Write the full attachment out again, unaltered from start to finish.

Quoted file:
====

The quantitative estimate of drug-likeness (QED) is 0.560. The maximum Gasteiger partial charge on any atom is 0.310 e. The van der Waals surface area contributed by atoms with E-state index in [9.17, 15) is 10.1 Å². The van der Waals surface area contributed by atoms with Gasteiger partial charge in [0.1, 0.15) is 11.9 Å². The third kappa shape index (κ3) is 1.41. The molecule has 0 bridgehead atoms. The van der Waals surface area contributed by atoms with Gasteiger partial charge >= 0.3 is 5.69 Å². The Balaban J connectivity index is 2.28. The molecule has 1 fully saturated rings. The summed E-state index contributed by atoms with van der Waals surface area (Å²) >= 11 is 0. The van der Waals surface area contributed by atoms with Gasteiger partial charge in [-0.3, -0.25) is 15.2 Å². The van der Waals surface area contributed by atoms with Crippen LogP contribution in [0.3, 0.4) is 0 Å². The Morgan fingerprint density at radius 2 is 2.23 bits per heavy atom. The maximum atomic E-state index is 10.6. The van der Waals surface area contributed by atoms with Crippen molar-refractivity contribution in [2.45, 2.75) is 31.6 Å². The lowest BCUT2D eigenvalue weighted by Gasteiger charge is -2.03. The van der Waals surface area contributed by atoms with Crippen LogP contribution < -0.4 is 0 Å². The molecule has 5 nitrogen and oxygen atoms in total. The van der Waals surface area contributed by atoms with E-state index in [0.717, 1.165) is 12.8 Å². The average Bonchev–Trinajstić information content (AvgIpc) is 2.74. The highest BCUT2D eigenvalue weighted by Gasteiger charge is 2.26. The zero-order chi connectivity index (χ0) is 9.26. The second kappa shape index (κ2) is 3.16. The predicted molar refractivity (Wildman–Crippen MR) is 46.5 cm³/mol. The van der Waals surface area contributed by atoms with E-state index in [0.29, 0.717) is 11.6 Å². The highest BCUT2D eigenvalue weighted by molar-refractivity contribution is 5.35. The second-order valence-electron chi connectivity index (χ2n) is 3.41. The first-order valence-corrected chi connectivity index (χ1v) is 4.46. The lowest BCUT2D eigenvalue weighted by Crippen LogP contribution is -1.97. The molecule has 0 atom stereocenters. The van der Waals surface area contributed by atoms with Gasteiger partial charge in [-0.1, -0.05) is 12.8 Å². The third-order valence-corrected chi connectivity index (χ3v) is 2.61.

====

The quantitative estimate of drug-likeness (QED) is 0.560. The maximum Gasteiger partial charge on any atom is 0.310 e. The van der Waals surface area contributed by atoms with E-state index in [9.17, 15) is 10.1 Å². The van der Waals surface area contributed by atoms with Gasteiger partial charge in [0.1, 0.15) is 11.9 Å². The third kappa shape index (κ3) is 1.41. The molecule has 0 bridgehead atoms. The van der Waals surface area contributed by atoms with Gasteiger partial charge >= 0.3 is 5.69 Å². The Balaban J connectivity index is 2.28. The molecule has 1 fully saturated rings. The summed E-state index contributed by atoms with van der Waals surface area (Å²) >= 11 is 0. The van der Waals surface area contributed by atoms with Gasteiger partial charge in [-0.3, -0.25) is 15.2 Å². The van der Waals surface area contributed by atoms with Crippen LogP contribution in [0.3, 0.4) is 0 Å². The Morgan fingerprint density at radius 2 is 2.23 bits per heavy atom. The maximum atomic E-state index is 10.6. The van der Waals surface area contributed by atoms with Crippen molar-refractivity contribution in [2.45, 2.75) is 31.6 Å². The lowest BCUT2D eigenvalue weighted by Gasteiger charge is -2.03. The van der Waals surface area contributed by atoms with Crippen LogP contribution < -0.4 is 0 Å². The molecule has 5 nitrogen and oxygen atoms in total. The van der Waals surface area contributed by atoms with E-state index in [0.717, 1.165) is 12.8 Å². The average Bonchev–Trinajstić information content (AvgIpc) is 2.74. The highest BCUT2D eigenvalue weighted by Gasteiger charge is 2.26. The zero-order chi connectivity index (χ0) is 9.26. The second kappa shape index (κ2) is 3.16. The predicted molar refractivity (Wildman–Crippen MR) is 46.5 cm³/mol. The van der Waals surface area contributed by atoms with E-state index in [0.29, 0.717) is 11.6 Å². The highest BCUT2D eigenvalue weighted by molar-refractivity contribution is 5.35. The second-order valence-electron chi connectivity index (χ2n) is 3.41. The first-order valence-corrected chi connectivity index (χ1v) is 4.46. The lowest BCUT2D eigenvalue weighted by Crippen LogP contribution is -1.97. The molecule has 0 atom stereocenters. The van der Waals surface area contributed by atoms with Gasteiger partial charge in [-0.1, -0.05) is 12.8 Å². The third-order valence-corrected chi connectivity index (χ3v) is 2.61.